In today’s world, technology has made it easier than ever to maintain a network of friends and family all over the country, and even the world. With a few taps on our mobile devices we can text or call people anywhere. In addition, social media has made it possible to keep up with people we might rarely see.
It is also easier and more common than ever to move to another city to follow a career or relationship and not lose touch with loved ones. If that place is New York City, whether you're moving there for the first time or moving back from time away, you'll find that many people you've connected with in the past from all over the world will also make their way there for different personal or professional dreams.
But before you put down roots in the City, there are a few realities you should prepare for. Here are nine things you should know about New York before moving here, from the expertise of a native New Yorker:
- Yes, NYC is expensive.
- The living quarters are small.
- It's dirty.
- Usually the subway is the best way to get around town.
- You don't need a car (but you do need good shoes).
- Doing laundry can be a pain.
- There is so much to do, and you can't do it all.
- You might have to move more than once to get it right.
- New Yorkers are actually nice (just impatient).
Yes, NYC is Expensive
Sometimes it seems like everything is overpriced here in NYC, and a dollar just doesn’t go as far as in other places. New Yorkers pay higher rents than almost anywhere in the world, and the restaurants, groceries and various other services are also more expensive. It’s something New Yorkers often commiserate about when hanging together at world-class restaurants, events and shows.
The Living Quarters Are Small
Years ago, a couple from suburban Pittsburgh looking for a home in New York City were shocked to learn that a dark, one-bedroom apartment might be worth more than double their previous sprawling 5,000-square-foot home. Yes, NYC apartment living can be tight, but you get used to it. Renting storage units for items that don't fit in your home is one option, though New Yorkers are known to get creative with storage, keeping some out-of-season clothes in a never-used oven, for example.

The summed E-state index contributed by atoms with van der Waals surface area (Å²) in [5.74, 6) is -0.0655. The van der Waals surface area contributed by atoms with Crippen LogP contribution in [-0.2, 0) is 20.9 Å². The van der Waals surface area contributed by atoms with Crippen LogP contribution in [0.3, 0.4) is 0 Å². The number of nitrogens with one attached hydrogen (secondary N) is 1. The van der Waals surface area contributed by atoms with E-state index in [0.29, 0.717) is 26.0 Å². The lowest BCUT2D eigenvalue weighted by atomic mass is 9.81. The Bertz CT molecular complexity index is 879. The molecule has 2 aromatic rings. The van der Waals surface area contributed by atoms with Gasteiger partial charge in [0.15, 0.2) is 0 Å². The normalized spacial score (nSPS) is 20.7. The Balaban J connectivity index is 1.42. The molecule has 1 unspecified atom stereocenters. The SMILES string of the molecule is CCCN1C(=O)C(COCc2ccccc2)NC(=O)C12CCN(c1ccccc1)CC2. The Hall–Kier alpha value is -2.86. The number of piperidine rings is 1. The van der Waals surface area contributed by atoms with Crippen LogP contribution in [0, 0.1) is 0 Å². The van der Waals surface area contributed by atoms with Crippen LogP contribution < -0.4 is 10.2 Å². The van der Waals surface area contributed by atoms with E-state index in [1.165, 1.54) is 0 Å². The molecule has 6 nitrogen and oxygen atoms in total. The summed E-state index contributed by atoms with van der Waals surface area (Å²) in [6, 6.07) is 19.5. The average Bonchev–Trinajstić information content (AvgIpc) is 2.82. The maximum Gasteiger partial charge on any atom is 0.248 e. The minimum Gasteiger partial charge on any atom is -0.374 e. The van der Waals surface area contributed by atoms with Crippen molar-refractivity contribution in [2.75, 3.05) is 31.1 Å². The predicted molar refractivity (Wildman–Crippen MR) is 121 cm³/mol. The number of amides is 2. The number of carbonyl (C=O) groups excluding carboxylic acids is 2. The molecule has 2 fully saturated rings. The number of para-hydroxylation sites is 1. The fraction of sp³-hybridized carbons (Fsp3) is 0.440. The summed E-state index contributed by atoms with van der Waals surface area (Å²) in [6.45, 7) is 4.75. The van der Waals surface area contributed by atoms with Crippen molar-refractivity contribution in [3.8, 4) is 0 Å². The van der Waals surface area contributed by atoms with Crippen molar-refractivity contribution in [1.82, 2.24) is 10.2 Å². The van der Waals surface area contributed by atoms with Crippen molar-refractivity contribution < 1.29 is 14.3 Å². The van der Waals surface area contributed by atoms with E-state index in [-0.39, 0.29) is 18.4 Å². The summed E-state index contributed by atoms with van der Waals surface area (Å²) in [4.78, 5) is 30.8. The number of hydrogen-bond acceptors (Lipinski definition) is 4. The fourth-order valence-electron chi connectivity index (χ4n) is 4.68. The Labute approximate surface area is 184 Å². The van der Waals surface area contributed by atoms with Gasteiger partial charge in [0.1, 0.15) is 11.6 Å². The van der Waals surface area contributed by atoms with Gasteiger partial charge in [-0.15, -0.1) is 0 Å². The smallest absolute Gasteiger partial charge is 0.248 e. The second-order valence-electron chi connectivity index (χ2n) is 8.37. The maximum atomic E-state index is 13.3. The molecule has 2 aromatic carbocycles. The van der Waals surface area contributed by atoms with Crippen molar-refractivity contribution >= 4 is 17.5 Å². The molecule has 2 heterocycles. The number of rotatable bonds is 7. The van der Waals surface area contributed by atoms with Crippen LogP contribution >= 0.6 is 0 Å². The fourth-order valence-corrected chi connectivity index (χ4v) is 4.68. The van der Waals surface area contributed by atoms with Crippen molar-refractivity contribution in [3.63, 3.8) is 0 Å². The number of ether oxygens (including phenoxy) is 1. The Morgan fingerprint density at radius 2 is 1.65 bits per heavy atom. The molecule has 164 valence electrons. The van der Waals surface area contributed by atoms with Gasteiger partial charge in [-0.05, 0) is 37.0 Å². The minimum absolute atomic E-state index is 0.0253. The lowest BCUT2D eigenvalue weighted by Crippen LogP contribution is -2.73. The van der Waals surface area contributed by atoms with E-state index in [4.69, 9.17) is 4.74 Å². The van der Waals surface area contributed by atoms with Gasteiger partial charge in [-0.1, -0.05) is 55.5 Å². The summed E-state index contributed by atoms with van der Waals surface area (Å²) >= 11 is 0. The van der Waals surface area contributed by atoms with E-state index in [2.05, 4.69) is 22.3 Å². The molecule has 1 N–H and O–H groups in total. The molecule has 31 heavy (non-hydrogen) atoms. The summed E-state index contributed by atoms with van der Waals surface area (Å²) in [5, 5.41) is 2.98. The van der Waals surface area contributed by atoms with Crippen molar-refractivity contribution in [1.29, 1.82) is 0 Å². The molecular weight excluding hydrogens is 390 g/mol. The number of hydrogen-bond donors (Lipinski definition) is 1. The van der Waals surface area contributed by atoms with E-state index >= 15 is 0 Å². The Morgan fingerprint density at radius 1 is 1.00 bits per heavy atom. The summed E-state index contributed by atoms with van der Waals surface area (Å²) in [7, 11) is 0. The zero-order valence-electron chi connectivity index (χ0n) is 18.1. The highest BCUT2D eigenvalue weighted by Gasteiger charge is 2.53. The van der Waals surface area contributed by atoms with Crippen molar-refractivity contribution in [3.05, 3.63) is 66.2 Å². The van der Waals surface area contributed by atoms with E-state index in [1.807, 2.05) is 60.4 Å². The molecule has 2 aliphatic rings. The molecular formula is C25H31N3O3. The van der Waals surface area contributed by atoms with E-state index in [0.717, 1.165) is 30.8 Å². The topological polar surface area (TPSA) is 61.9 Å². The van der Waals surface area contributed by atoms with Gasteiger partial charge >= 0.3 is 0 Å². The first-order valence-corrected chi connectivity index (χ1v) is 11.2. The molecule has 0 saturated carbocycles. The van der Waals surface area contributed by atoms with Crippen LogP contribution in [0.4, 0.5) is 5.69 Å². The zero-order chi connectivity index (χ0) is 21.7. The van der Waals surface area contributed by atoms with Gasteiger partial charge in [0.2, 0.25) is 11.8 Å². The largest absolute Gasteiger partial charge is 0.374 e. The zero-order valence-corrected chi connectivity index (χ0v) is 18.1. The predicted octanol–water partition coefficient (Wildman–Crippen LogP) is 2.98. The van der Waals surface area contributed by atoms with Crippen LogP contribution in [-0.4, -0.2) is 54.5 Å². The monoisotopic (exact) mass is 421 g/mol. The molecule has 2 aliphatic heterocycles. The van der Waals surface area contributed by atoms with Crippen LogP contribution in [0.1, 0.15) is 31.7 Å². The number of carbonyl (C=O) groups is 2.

[Read: How to Declutter Your Home]
Yes, it’s dirty, and it's tough to admit. Dirtier than you think it will be. We are working on becoming more green, but car exhausts, dog poop and many other disgusting pollutants are part of daily life. And since New Yorkers walk everywhere, we track it all everywhere we go as well. The local wildlife consisting of pigeons, squirrels, roaches and rats doesn’t help.
Usually the Subway Is the Best Way to Get Around Town
Years ago the subway was dangerous and graffiti-filled. Although it isn’t perfect, and delays and closures can seem common, the subway is still the fastest way to get around town. Though taxis or car services may be more comfortable, the subway is cheap, circumvents traffic and is usually pretty reliable. Now there are even apps tracking the subways so you can time when to walk down to the platform.
You Don’t Need a Car (But You Do Need Good Shoes)
New York has been touted as the most walkable city in the country, and any weekday stroll outside will include navigating sidewalk foot traffic. Car traffic is very real, street parking can be exasperating, and garage prices can rival the rent of a studio apartment in another city. Getting rid of your car quickly is a good idea because looking for parking spots is infuriating. You can also expect to lose weight without even trying because you'll be walking so much. Above all, invest in more comfortable shoes.